Turducken: it’s what’s for dinner?

Had nonfamous nonstranger Paulette and I not already contracted months ago to buy a (this is for real) “organic free-range heirloom turkey” from a small “Slow Food” farmer in Oregon, we’d be making a turducken for Thanksgiving. Though it sounds as if it could be German for “moving so as to avoid flying poo,” turducken is a Southern delicacy sweeping the nation.

This NYT article hails it as a “free-form poutlry terrine.” What this means in practice is stuffing a chicken inside a duck inside a turkey (with stuffing in between) and cooking for 12 hours.

Calvin Trillin, easily my favorite food writer, has written persuasively about the glories of the turducken. But Paulette’s Dad– a farmer– has the last word. When she suggested he raise turducken, he replied earnestly, “Oh no. Last time I tried to stuff a chicken up a duck’s ass it didn’t work too well.”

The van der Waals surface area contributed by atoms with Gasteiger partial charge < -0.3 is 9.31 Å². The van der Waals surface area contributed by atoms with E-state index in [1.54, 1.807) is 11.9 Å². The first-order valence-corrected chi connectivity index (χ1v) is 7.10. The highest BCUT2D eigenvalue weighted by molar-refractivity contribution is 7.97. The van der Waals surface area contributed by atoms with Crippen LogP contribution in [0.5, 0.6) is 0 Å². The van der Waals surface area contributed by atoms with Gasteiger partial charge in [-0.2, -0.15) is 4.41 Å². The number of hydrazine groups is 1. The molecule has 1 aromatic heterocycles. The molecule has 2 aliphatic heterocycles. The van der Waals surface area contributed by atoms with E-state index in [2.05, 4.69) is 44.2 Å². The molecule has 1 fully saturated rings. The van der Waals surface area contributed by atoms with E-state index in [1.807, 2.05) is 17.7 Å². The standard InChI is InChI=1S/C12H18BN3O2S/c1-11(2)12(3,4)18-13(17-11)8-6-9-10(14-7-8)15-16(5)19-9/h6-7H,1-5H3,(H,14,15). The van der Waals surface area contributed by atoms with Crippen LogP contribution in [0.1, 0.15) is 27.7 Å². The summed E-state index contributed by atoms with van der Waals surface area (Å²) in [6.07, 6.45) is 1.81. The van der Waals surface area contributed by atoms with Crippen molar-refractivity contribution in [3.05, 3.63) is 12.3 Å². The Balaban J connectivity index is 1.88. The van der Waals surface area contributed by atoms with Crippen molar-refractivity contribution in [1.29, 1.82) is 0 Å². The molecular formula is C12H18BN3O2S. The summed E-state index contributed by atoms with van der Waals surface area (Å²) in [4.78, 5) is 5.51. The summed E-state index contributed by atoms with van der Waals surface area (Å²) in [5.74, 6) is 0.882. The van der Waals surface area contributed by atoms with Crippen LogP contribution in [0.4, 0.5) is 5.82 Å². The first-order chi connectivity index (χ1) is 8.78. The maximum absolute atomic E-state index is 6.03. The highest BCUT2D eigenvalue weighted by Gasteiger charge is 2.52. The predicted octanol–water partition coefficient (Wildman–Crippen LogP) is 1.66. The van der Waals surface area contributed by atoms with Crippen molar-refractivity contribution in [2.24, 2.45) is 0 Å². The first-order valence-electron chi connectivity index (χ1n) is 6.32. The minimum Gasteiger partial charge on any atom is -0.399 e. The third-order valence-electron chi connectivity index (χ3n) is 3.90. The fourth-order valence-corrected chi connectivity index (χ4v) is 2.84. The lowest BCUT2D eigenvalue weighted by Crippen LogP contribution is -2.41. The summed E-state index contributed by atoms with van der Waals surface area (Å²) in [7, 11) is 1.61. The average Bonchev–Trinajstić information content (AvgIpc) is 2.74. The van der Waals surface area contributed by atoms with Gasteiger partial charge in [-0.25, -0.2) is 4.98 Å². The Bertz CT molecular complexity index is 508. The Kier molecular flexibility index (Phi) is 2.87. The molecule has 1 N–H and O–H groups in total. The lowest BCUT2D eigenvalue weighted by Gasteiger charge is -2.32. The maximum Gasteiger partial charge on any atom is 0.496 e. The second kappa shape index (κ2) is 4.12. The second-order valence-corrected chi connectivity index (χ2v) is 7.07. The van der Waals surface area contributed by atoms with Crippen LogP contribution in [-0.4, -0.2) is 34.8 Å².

However unpleasant that image is, I maintain it’s still better than Tofurkey and other fake flesh. But then again, I’m not a vegetarian.

4 thoughts on “Turducken: it’s what’s for dinner?”

  1. Personally, I think this could be the start of a whole new kind of cuisine. I mean I’ve head of flounder stuffed with crab (which I guess, using this naming convention would be a flab), but think of the innovations that become possible by stuffing livestock with their furry friends such as venilambit, buffporkalf, and for the seafood crowd, halicalatrout.

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